What Noodles Do You Use In Stir Fry

Make-Ahead and Storage Tips

  • To Make Ahead. Prepare all vegetables at least one day ahead of time and keep them chilled in an airtight container. Make the stir-fry sauce up to a day ahead of time and keep it chilled in a different airtight container.
  • To Store. Stir-fry leftovers can be kept in the fridge for up to four days in an airtight container.
  • To Reheat. Warm up leftovers in a skillet over medium-low heat on the stove.
  • To Freeze. Stir-fry can be kept in the freezer for up to three months when stored in an airtight container. Let thaw overnight in the refrigerator before reheating.

Which Noodles to Use for Stir Fry

Let’s start with the recipe’s namesake: the noodles. We have options here.

I suggest using any type of longer, thicker noodles for this recipe so they can withstand being tossed around a lot in the pan. Whenever feasible, I also like to use whole grain options to increase the nutritional value of the recipe.

  • Soba Noodles. Buckwheat flour gives the noodles a subtle earthy flavor.
  • Japanese Udon Noodles. Neutral-tasting, thick, chewy wheat noodles that are ideal for stir fries
  • Egg Noodles. This can be turned into an egg noodle stir-fried chicken dish. Look for Chinese egg noodles (lo mein-style noodles).
  • Spaghetti, Linguine, or Fettuccine. Indeed, spaghetti can be used to prepare a stir-fried noodle dish. This is what we use 95% of the time. Other long, Italian-style noodles like fettuccine and linguine work also.
  • Rice Noodles. This type of noodles cooks up quickly and has a texture that is delightfully soft. However, they tend to disintegrate rather quickly, so if you do use them, I would save them for last, right before serving.

What Noodles Do You Use In Stir Fry

For these stir-fried noodles, feel free to use any vegetable in your fridge, including bok choy, broccoli, mushrooms, bell peppers, snap peas, and that suspicious-looking head of cabbage.

  • Cut Veggies Small. To ensure that your veggies cook quickly, cut them slightly smaller. To guarantee that tougher vegetables like broccoli and carrots cook in roughly the same amount of time as everything else, this is especially crucial.
  • Prep in Advance. Prepare all of your veggies in advance by chopping and prepping them, as stir fries cook quickly.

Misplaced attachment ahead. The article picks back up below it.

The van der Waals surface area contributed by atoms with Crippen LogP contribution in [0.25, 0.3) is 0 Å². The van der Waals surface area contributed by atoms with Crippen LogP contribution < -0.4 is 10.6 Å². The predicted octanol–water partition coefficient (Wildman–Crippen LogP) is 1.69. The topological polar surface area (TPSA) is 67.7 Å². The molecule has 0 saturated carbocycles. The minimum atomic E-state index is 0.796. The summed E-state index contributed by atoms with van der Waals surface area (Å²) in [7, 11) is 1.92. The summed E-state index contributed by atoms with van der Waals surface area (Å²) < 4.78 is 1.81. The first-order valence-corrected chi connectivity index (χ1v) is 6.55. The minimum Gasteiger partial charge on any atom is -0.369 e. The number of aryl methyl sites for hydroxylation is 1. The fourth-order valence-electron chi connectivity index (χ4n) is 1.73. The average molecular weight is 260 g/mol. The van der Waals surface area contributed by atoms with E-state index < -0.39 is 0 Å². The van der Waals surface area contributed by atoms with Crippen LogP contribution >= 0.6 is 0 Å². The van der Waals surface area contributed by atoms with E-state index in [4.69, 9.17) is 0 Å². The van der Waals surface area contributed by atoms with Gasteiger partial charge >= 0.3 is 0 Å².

I like my stir fries, especially the vegetable ones, to be very veggie-heavy, so I add a full cup of vegetables. One of my biggest complaints about the noodles in stir-fries at restaurants (both the sit-down kind and the small takeout variety) is that there are only 2097% noodles and a few scant veggies here and there. Not with this veggie-packed Vegetable Lo Mein or my stir-fried vegetable noodles!

Ben said he would have liked more noodles, but I felt the recipe was perfect.

  • To make a stir fry with lots of veggies, add 6 cups of veggies and 6 ounces of noodles.
  • To make a stir-fry that is both balanced and still primarily composed of vegetables, increase the amount of noodles from 6 cups to 8 ounces.

Yes, You Can Make Homemade Lo Mein!

Up until two weeks ago, I simply thought that this was some sort of drawn-out procedure involving enigmatic, delectable ingredients that I wouldn’t find in my typical Midwestern kitchen. In addition, did you know that a platter of lo mein big enough to feed the entire neighborhood can be purchased for only $6? I mean, really, let’s go, why would we even do this at home if there were fifty at the Panda Buffet?

Except hold the phone for just a sec.

  • Making lo mein doesn’t take long; from start to finish, it will come together in ONE PAN in about fifteen minutes. JOY of JOYS. When I set out to learn about everything Lo Mein, I honestly had no idea that it would be such a gem of a quick and easy recipe—not in the sense that you’re skimping on anything. Just by nature, it is that simple.
  • Lo Mein doesn’t require fancy or unusual ingredients. Like, at all. All you really need is a good soy sauce and sesame oil combination. That’s your Lo Mein magic right there. Really, all you need is a decent bottle of soy sauce to start a successful Lo Mein business. You know I see you out there—almost everyone, regardless of cooking skill, has a bottle of soy sauce in the refrigerator, or at the absolute least, a few PACKETS of soy sauce from leftover takeout.
  • Lastly, lo mein is delicious when ordered out, but it’s even better when ordered in as a mostly healthful takeout meal that can simultaneously empty the refrigerator by utilizing all the vegetables and proteins that a person could possibly want in their silky stir-fried noodles. The happiness I feel for this concept… like wows. You do not even know. Recipe scrappiness fulfills a piece of my soul.

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